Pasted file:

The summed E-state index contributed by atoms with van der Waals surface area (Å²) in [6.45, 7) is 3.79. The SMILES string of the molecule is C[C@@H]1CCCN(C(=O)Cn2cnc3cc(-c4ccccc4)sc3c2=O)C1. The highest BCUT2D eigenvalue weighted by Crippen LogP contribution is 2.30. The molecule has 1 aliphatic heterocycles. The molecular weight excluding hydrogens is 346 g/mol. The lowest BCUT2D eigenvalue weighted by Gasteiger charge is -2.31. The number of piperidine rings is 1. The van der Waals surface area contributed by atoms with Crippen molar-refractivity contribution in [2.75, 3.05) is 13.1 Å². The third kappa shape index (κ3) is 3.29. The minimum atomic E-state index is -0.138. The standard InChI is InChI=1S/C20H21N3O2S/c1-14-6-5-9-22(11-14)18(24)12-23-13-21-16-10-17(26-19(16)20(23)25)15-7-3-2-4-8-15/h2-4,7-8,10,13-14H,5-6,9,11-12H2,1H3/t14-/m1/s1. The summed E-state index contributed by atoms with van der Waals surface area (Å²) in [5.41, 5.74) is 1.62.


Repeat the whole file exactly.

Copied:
The summed E-state index contributed by atoms with van der Waals surface area (Å²) in [6.45, 7) is 3.79. The SMILES string of the molecule is C[C@@H]1CCCN(C(=O)Cn2cnc3cc(-c4ccccc4)sc3c2=O)C1. The highest BCUT2D eigenvalue weighted by Crippen LogP contribution is 2.30. The molecule has 1 aliphatic heterocycles. The molecular weight excluding hydrogens is 346 g/mol. The lowest BCUT2D eigenvalue weighted by Gasteiger charge is -2.31. The number of piperidine rings is 1. The van der Waals surface area contributed by atoms with Crippen molar-refractivity contribution in [2.75, 3.05) is 13.1 Å². The third kappa shape index (κ3) is 3.29. The minimum atomic E-state index is -0.138. The standard InChI is InChI=1S/C20H21N3O2S/c1-14-6-5-9-22(11-14)18(24)12-23-13-21-16-10-17(26-19(16)20(23)25)15-7-3-2-4-8-15/h2-4,7-8,10,13-14H,5-6,9,11-12H2,1H3/t14-/m1/s1. The summed E-state index contributed by atoms with van der Waals surface area (Å²) in [5.41, 5.74) is 1.62.